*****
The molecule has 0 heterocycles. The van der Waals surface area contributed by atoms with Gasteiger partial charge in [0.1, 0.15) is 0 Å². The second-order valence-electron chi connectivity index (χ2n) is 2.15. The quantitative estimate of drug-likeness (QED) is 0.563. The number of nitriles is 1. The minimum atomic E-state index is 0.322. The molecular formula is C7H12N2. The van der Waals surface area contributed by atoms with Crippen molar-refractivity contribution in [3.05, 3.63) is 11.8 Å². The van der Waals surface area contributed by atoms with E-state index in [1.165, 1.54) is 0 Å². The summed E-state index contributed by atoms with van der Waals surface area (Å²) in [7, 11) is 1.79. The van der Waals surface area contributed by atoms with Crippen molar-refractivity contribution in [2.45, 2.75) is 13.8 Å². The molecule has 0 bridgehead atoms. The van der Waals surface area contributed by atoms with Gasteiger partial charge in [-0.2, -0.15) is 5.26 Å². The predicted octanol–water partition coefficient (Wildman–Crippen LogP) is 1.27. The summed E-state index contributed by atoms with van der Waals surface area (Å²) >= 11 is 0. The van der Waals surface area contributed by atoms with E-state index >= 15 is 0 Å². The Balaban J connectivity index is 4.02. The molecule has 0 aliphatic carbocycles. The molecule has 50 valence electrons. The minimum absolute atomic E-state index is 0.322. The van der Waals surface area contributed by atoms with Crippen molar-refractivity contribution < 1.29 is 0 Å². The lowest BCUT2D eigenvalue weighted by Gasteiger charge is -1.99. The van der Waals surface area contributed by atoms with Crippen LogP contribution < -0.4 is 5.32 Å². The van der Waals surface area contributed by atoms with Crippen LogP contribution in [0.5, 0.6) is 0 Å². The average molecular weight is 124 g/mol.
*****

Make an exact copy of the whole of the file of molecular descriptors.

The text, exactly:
The molecule has 0 heterocycles. The van der Waals surface area contributed by atoms with Gasteiger partial charge in [0.1, 0.15) is 0 Å². The second-order valence-electron chi connectivity index (χ2n) is 2.15. The quantitative estimate of drug-likeness (QED) is 0.563. The number of nitriles is 1. The minimum atomic E-state index is 0.322. The molecular formula is C7H12N2. The van der Waals surface area contributed by atoms with Crippen molar-refractivity contribution in [3.05, 3.63) is 11.8 Å². The van der Waals surface area contributed by atoms with E-state index in [1.165, 1.54) is 0 Å². The summed E-state index contributed by atoms with van der Waals surface area (Å²) in [7, 11) is 1.79. The van der Waals surface area contributed by atoms with Crippen molar-refractivity contribution in [2.45, 2.75) is 13.8 Å². The molecule has 0 bridgehead atoms. The van der Waals surface area contributed by atoms with Gasteiger partial charge in [-0.2, -0.15) is 5.26 Å². The predicted octanol–water partition coefficient (Wildman–Crippen LogP) is 1.27. The summed E-state index contributed by atoms with van der Waals surface area (Å²) >= 11 is 0. The van der Waals surface area contributed by atoms with E-state index >= 15 is 0 Å². The Balaban J connectivity index is 4.02. The molecule has 0 aliphatic carbocycles. The molecule has 50 valence electrons. The minimum absolute atomic E-state index is 0.322. The van der Waals surface area contributed by atoms with Crippen molar-refractivity contribution < 1.29 is 0 Å². The lowest BCUT2D eigenvalue weighted by Gasteiger charge is -1.99. The van der Waals surface area contributed by atoms with Crippen LogP contribution < -0.4 is 5.32 Å². The van der Waals surface area contributed by atoms with Crippen LogP contribution in [0.5, 0.6) is 0 Å². The average molecular weight is 124 g/mol.